Blake Hemmel

Tuesday, Feb. 14, 2017

Be cool. Or turn up the temperature of this climate-controlled office chair in REI warehouse

(Photo by Megan Bridgeman/Cronkite News)

GOODYEAR – A climate-controlled office chair for workers, a rooftop solar-power array and an air-conditioning system that saves one million gallons of water per year are some environmentally savvy methods at REI’s Goodyear warehouse, its leaders said.

(Video by Blake Hemmel/Cronkite News)

The outdoor goods company is crowing about gaining LEED Platinum Certification, the sustainable-building equivalent to winning an Academy Award. LEED’s mission is to make sustainability the norm in American design.

Take a behind-the-scenes tour of several features that could one day come to a workplace, store or school near you:

Adjust the temperature of your office chair
Office workers can use their smartphone to wirelessly adjust a chair’s temperature, ending the eternal fight over the office thermostat. (Or control the chair’s temperature the good old-fashioned way: manually.) Because the room temperature is consistent, it reduces energy use, said Bill Best, an REI executive.

(Video by Blake Hemmel/Cronkite News)

Solar panels line roof
Turn down the fluorescent-lights glare: Skylights sandwiched between rows of roof-top solar panels allow Arizona’s abundant natural light to filter to workers on the floor below. About 280,000 square feet of solar panels – nearly the size of five football fields – power the facility. The system will pay for itself in five years and provide renewable energy for at least 20 years, according to a company statement.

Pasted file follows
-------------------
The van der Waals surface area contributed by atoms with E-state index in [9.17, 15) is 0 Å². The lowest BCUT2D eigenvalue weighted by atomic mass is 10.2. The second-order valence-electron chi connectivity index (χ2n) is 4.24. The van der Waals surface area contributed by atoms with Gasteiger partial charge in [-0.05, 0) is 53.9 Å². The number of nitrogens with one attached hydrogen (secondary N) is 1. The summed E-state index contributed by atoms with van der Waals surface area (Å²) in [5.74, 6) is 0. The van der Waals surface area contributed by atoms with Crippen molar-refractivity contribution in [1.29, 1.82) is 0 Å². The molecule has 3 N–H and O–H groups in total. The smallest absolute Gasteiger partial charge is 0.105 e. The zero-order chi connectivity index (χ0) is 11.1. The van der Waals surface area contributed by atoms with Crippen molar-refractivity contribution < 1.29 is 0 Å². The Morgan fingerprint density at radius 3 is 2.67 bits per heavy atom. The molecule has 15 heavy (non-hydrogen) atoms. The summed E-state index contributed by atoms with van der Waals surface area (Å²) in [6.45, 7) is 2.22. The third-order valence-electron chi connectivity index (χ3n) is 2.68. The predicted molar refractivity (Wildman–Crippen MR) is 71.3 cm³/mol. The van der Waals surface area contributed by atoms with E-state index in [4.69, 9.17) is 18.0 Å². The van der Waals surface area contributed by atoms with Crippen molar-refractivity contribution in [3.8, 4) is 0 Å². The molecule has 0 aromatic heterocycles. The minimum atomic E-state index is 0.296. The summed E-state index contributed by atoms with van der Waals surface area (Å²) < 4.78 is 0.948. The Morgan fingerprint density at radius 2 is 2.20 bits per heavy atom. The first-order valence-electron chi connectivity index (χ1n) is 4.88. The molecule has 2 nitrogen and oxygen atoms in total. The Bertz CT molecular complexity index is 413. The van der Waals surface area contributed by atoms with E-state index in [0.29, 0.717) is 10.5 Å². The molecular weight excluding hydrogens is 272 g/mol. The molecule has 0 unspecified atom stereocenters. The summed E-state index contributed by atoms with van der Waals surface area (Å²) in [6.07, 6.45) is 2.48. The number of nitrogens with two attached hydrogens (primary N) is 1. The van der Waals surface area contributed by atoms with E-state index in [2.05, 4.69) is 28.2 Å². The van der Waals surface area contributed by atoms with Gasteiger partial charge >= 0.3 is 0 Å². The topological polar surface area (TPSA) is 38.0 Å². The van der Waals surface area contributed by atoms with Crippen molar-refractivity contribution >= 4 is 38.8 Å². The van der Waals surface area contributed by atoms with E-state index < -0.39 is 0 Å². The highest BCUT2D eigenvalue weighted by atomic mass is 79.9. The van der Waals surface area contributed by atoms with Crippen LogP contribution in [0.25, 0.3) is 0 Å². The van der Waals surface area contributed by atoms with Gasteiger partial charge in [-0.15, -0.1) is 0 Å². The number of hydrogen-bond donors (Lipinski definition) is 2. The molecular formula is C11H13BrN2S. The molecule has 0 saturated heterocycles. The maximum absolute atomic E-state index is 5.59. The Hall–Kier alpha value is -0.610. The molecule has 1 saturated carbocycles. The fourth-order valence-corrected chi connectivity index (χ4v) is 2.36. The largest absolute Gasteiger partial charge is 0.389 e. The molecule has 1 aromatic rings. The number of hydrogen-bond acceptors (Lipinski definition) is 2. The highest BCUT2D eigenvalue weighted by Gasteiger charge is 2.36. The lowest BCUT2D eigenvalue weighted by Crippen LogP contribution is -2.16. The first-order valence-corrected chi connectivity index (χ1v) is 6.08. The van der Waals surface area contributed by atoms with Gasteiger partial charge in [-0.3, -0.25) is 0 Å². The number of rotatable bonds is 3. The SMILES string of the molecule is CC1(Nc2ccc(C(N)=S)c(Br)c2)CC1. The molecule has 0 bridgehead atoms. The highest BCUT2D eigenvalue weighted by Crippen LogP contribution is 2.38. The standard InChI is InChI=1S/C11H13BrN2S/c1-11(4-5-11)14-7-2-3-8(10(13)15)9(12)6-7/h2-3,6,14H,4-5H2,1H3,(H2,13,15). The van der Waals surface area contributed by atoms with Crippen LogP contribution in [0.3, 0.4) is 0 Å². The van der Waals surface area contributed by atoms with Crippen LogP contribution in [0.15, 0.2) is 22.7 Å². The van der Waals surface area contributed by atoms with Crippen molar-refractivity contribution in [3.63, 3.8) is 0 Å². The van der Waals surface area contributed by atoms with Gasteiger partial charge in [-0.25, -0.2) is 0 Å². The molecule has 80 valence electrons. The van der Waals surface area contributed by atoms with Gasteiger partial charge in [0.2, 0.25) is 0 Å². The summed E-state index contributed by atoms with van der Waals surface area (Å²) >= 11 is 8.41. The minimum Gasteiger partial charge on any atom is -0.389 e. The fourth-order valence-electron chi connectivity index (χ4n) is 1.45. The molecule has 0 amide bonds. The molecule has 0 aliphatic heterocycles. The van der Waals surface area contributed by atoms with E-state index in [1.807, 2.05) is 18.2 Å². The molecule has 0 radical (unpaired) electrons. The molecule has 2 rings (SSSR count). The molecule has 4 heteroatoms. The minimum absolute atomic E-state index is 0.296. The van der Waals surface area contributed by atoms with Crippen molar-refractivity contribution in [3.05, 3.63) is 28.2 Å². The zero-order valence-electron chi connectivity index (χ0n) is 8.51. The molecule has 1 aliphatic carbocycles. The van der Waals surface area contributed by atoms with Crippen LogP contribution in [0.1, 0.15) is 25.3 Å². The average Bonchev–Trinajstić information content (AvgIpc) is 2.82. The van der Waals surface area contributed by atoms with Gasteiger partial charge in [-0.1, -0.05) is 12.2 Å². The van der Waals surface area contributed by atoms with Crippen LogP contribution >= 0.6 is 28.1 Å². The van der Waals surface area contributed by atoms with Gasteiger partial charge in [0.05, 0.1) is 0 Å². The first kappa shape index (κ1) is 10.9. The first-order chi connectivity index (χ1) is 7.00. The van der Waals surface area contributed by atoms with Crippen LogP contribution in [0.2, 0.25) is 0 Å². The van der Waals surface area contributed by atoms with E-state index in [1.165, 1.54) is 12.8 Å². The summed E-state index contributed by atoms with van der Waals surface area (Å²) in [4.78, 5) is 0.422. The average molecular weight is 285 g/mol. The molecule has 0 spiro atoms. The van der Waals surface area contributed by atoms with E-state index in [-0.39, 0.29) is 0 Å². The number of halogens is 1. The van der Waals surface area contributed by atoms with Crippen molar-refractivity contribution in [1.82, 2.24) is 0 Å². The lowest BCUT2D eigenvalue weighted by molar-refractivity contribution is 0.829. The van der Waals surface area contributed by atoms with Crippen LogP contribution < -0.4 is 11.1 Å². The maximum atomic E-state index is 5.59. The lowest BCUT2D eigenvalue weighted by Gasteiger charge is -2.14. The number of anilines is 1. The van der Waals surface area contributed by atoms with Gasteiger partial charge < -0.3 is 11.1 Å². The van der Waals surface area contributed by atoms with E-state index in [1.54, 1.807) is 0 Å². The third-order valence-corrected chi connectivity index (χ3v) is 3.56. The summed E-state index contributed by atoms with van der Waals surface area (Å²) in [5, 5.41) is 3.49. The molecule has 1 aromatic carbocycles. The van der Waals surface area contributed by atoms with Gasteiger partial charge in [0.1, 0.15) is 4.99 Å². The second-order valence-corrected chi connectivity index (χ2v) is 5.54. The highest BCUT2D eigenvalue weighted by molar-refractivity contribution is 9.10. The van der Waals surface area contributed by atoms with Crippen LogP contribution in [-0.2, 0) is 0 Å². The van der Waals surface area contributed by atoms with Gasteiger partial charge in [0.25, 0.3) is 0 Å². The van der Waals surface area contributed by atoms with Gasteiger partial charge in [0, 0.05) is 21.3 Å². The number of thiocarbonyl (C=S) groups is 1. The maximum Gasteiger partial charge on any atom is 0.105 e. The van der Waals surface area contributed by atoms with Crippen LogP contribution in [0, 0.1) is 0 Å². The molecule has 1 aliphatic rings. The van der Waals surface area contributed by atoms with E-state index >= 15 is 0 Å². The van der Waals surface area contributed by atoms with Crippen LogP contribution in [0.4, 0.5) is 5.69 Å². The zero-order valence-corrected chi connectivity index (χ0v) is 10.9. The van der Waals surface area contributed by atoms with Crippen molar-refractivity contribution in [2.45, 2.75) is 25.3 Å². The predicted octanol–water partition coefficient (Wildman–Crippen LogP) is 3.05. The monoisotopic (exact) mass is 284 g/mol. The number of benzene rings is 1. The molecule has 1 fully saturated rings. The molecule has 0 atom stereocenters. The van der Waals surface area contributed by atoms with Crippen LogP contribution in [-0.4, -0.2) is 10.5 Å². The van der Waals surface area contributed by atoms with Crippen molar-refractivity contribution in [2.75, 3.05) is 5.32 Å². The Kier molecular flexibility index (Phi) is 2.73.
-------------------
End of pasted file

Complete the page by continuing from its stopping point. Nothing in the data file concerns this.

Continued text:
(Video by Blake Hemmel/Cronkite News)

Conveyor belts sense motion
Backpacks, water bottles, kayaks and other outdoor products begin their journey to customers in the Southwest on conveyor belts with built-in motion sensors. The belts automatically shut off when they are empty. They are equipped with 24-volt motors, lower than the average motor, further reducing energy use, Best said.

(Video by Blake Hemmel/Cronkite News)

Robots, plus human touch gets product out the door
Robots do most of the distribution work in the warehouse. And robots aren’t afraid of the dark. The machines can work with or without light. Part of the system calls for a human to touch a product just once before it gets out the door. One worker can process items eight times faster than in the average distribution center, REI said.

(Video by Blake Hemmel/Cronkite News)

Flowing water cools warehouse floor to ceiling
Water cooling towers draw air from the floor and propel it to the ceiling in a constant loop, creating a regular air flow to cool workers. Instead of the air heating as it rises, as it does in just about any conference room, the warehouse maintains a floor-to-ceiling temperature of about 76 degrees. Also, the water system is self-contained, saving one millions of gallons of water every year, Best said.

(Video by Blake Hemmel/Cronkite News)

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